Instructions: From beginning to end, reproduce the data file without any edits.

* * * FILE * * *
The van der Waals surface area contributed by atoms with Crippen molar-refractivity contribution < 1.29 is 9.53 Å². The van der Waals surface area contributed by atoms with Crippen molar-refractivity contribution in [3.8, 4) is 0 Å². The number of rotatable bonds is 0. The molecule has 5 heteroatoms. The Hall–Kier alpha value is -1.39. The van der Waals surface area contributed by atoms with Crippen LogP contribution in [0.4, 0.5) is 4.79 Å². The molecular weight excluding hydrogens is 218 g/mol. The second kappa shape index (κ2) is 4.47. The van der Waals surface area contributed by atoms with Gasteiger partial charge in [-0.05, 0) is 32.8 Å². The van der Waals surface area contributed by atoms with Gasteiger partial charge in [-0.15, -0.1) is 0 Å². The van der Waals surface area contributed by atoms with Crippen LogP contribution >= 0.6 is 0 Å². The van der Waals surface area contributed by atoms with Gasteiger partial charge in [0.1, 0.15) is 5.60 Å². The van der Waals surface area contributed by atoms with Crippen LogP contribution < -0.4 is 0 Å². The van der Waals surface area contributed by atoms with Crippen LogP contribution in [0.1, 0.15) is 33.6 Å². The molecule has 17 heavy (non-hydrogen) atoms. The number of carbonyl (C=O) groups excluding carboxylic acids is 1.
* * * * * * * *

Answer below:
The van der Waals surface area contributed by atoms with Crippen molar-refractivity contribution < 1.29 is 9.53 Å². The van der Waals surface area contributed by atoms with Crippen molar-refractivity contribution in [3.8, 4) is 0 Å². The number of rotatable bonds is 0. The molecule has 5 heteroatoms. The Hall–Kier alpha value is -1.39. The van der Waals surface area contributed by atoms with Crippen LogP contribution in [0.4, 0.5) is 4.79 Å². The molecular weight excluding hydrogens is 218 g/mol. The second kappa shape index (κ2) is 4.47. The van der Waals surface area contributed by atoms with Gasteiger partial charge in [-0.05, 0) is 32.8 Å². The van der Waals surface area contributed by atoms with Gasteiger partial charge in [-0.15, -0.1) is 0 Å². The van der Waals surface area contributed by atoms with Crippen LogP contribution >= 0.6 is 0 Å². The van der Waals surface area contributed by atoms with Gasteiger partial charge in [0.1, 0.15) is 5.60 Å². The van der Waals surface area contributed by atoms with Crippen LogP contribution < -0.4 is 0 Å². The van der Waals surface area contributed by atoms with Crippen LogP contribution in [0.1, 0.15) is 33.6 Å². The molecule has 17 heavy (non-hydrogen) atoms. The number of carbonyl (C=O) groups excluding carboxylic acids is 1.